Documentary filming in Cleveland

DIARY: Passage to Pusan heroine Thelma Healy at home after returning from her life mission to visit South Korea in front of a picture of her lost soldier son Vincent and holding her travel diary which was basis for the book Passage to Pusan.

DIARY: Passage to Pusan heroine Thelma Healy at home after returning from her life mission to visit South Korea in front of a picture of her lost soldier son Vincent and holding her travel diary which was basis for the book Passage to Pusan.

A  film crew from the Korean Cultural Centre came to  Cleveland on February 18 to film a family reunion  held at the Red Room and attended by about 50 people.

At the reunion, the family sang the Healy family anthem, an old song titled Goodbye from the White Horse Inn. 

It was the song that Thelma's first born son Sergeant Vincent Healy, 3RAR, Support Company, MMG (medium machine gun) Platoon sang when left the family home in Brisbane and went to war.

The reunion, of the Healy family, will be incorporated into a documentary about pioneering Brisbane woman Thelma Healy.  Her story has been told by her grand daughter Louise Evans, of Sydney in her novel Passage to Pusan.

Another grand daughter is Janine Healy who lives at Wellington Point and whose son Tomas was a focus at the reunion held on the eve of his 15th birthday.

Thelma Healy’s story came to light when, in 1961, she became the first mother to visit the grave her of her soldier son Vince who died in the Korean war.

“Vince was her first born and the father the rest of the Healy kids never had. When Vince was suddenly killed, Thelma almost lost the will to live,” Ms Evans said.

Her solo journey took her 15,000km from her Brisbane home to war-torn South Korea and was two weeks in duration. Her travel diary, letters and  oral histories from her four surviving children and other family members form a truthful and accurate basis for the book.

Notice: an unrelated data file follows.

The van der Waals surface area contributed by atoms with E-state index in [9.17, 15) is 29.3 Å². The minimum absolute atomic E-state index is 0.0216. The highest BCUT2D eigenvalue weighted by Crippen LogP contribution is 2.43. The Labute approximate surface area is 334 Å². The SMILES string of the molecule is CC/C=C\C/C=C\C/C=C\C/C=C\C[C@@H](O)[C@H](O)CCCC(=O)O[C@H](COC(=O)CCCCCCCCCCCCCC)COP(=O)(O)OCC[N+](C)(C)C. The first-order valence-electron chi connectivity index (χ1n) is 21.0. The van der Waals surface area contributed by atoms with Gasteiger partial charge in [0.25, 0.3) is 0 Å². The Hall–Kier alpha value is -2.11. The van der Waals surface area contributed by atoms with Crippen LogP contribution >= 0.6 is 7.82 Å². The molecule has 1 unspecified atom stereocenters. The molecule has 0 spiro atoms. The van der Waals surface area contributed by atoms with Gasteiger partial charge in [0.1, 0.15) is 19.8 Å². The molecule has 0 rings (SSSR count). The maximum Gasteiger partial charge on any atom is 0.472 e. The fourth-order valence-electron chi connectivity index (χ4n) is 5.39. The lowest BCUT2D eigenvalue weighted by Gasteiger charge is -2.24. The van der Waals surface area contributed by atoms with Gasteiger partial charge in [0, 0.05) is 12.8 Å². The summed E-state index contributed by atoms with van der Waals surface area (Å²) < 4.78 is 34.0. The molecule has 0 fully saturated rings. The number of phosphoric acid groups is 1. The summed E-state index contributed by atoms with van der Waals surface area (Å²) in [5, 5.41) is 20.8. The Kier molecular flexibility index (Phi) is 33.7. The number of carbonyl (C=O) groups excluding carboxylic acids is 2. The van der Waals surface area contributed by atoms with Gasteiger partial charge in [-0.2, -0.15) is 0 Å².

“While there, she met Mrs Kim who recognised the grief of a mother and Mrs Kim took it upon herself to go every year to the grave and lay flowers,” Ms Evans said.

“The pair became pen pals and friends and now her grand daughter and myself are friends.  We met as a result of their friendship and compassion.”

“Fifty-five years later you can fly direct today from Brisbane to the South Korean capital of Seoul in 10 hours,” Ms Evans said.

Ms Evans said Thelma raised 10 children on her own and was the first woman to take her absent husband to court for maintenance of the children.

“In those days, this was considered airing your dirty laundry and was quite shameful.  But Thelma weathered that shame to ensure she had money to raise her children.  This was a woman who believed in women’s rights and stood up against domestic violence.  She was a woman ahead of her time.”

“There were many laughs and tears along the way as her family generously and faithfully recalled treasured tales about living in Sandgate and Brisbane and about their beloved Thellie,” Ms Evans said.

Filming for the documentary continues in Sydney, Canberra and South Korea over the coming months. The Passage to Pusan documentary will be screened as part of the annual Australian-Korean Film Festival in Brisbane and in all Australian capital cities in August-September.

Passage to Pusan is published by PB Publishing (RRP $A24.99),  www.passagetopusan.com

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